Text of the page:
3 Things To Do If A Hospital Stay Made You Sicker

Medical errors can lead to fatal infections and are now the third leading cause of death in the US. Johns Hopkins patient safety experts say these mistakes are responsible for more than 250,000 deaths per year and nearly 70 percent of the 1.7 million preventable hospital-acquired infections accounted for.

Hospital-acquired infections can be caused by viral, bacterial, and fungal pathogens. The most common types are central-line associated infections, pneumonia, urinary tract infection (UTI), Clostridium Difficile (C. diff) infections, Methicillin-resistant Staphylococcus aureus (MRSA), invasive Candidiasis, Septicemia, and surgical site infections (SSI).

Cancer worries halt shipments of generic Zantac

A division of Swiss pharmaceutical maker Novartis is halting distribution of generic Zantac pills over concerns about an ingredient possibly linked to cancer.

Novartis-owned Sandoz has issued a “precautionary distribution stop” of all medicines containing ranitidine, an antacid and antihistamine used to block stomach acid.

The stop “in all our markets will remain in place” until “further clarification,” Novartis said.

“Our internal investigation is ongoing to determine further details,” the company said.

The move came after the Food and Drug Administration last week said it had detected low levels of a probable carcinogen in the heartburn drug Zantac and its generic versions.

Test findings:FDA finds probable carcinogen in Zantac and other heartburn drugs

The probable carcinogen, called NDMA, has also prompted the recall of several

New Supreme Court Decision Offers Guidance for Mass Tort Preemption Defense

After years of limited guidance, the Supreme Court has finally provided direction to lower courts on the issue of preemption when they delivered their opinion in Merck v. Albrecht. “Preemption” is a common defense used by defendants in pharmaceutical mass tort litigation. Through this defense, pharmaceutical companies argue that the state law causes of action are preempted by the Food and Drug Administration’s (FDA) control over drug and medical device approval and labeling.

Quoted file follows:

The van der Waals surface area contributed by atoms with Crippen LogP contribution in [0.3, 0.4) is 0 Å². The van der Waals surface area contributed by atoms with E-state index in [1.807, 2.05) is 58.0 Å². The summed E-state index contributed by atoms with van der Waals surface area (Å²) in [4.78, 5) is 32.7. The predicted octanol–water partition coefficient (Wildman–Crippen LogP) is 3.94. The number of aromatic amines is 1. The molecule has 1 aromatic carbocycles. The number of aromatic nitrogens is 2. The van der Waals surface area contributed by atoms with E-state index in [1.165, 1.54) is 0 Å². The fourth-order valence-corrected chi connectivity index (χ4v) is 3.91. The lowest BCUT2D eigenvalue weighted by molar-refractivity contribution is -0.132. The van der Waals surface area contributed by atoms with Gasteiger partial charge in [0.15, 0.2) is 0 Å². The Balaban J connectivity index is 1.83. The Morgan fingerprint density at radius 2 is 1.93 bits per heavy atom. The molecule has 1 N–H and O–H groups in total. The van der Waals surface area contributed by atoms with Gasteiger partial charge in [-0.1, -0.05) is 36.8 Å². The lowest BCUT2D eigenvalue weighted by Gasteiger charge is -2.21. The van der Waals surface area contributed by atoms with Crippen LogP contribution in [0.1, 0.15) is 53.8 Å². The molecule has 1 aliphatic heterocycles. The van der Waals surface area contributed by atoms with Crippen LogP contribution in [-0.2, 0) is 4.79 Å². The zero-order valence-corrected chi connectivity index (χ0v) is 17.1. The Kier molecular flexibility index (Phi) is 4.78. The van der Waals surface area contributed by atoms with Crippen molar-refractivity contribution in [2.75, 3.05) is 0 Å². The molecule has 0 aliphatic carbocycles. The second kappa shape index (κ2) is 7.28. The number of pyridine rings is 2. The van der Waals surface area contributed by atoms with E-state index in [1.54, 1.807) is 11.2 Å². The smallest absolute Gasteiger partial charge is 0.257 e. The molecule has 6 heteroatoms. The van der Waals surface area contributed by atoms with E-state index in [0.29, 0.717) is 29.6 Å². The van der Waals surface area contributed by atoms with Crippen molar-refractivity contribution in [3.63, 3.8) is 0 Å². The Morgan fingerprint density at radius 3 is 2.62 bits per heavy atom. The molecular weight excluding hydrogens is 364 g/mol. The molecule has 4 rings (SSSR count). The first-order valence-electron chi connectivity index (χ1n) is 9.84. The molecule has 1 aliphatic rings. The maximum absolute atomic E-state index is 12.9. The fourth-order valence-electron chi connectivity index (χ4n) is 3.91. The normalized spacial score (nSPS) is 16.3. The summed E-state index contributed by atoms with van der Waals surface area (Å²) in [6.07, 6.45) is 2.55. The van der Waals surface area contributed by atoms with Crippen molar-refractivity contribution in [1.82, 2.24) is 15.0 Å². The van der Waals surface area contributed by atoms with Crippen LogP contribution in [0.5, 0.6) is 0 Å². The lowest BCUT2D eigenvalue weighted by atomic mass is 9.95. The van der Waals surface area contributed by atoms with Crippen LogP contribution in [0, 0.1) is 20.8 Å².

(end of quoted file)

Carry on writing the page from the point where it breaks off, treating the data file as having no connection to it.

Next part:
The Preemption Defense

The Merck v. Albrecht case centers the drug, Fosamax, as a focal point in the mass tort litigation. Fosamax is pharmaceutical used for osteoporosis treatment and the case revolves around atypical femur fractures caused by use of the osteoporosis drug. Merck, the maker of Fosamax, asserted the preemption defense. Merck argued that it was the state’s failure to warn consumers of the drug’s risk and causes of action could not be brought against Merck because the FDA rejected its proposed warning label change in 2008. When Merck began to receive reports of atypical femur fractures in the early 2000s, it submitted a proposed label change to the FDA in 2008 and included a warning for fractures. The FDA rejected this labeling change, therefore Merck argues it cannot be sued for “failure to warn” because its attempt to warn was rejected by the FDA. The plaintiffs argue that the proposed label change was rejected because it incorrectly referred to the fractures as stress fractures, rather than atypical femur fractures. In 2011, the FDA requested and changed the label to warn of atypical femur fractures.

Accident victim’s family wins $42M from trucking company

A landmark court case could change the way the trucking industry protects your family on the road.

WUSA9’s series of reports on deadly crashes known as “underride accidents” began in 2017. Now, the largest ever verdict against a trucking company for one of those underride accidents is exposing how the industry secretly fought new safety features for more than a decade — despite knowing the risks.

A side underride accident killed 16-year-old Riley Hein on a New Mexico interstate in 2015. Riley’s car careened off an embankment and ended up lodged underneath the side of a trailer manufactured by Utility Manufacturing Company.

“The truck driver drug his car for a half a mile until it caught on fire and Riley burned to death,” Riley’s father, Eric, said.

Heartburn drug Zantac may contain small amounts of carcinogen

A substance that could cause cancer has been found in some ranitidine heartburn and ulcer medicines, including the brand-name drug Zantac, and the source of this contamination is being investigated, the U.S. Food and Drug Administration says.

While preliminary tests found low levels of the nitrosamine impurity N-nitrosodimethylamine (NDMA) in some ranitidine products, the FDA said this does not mean patients taking the drugs should stop using them now.

NDMA is the same contaminant found in many brands of blood pressure and heart failure medicines during the past year, leading to recalls.

Patients who are taking prescription ranitidine and want to stop using it should discuss alternatives with their health care provider, the FDA advised. Those taking over-the-counter (OTC) ranitidine could switch to other OTC

Scroll to Top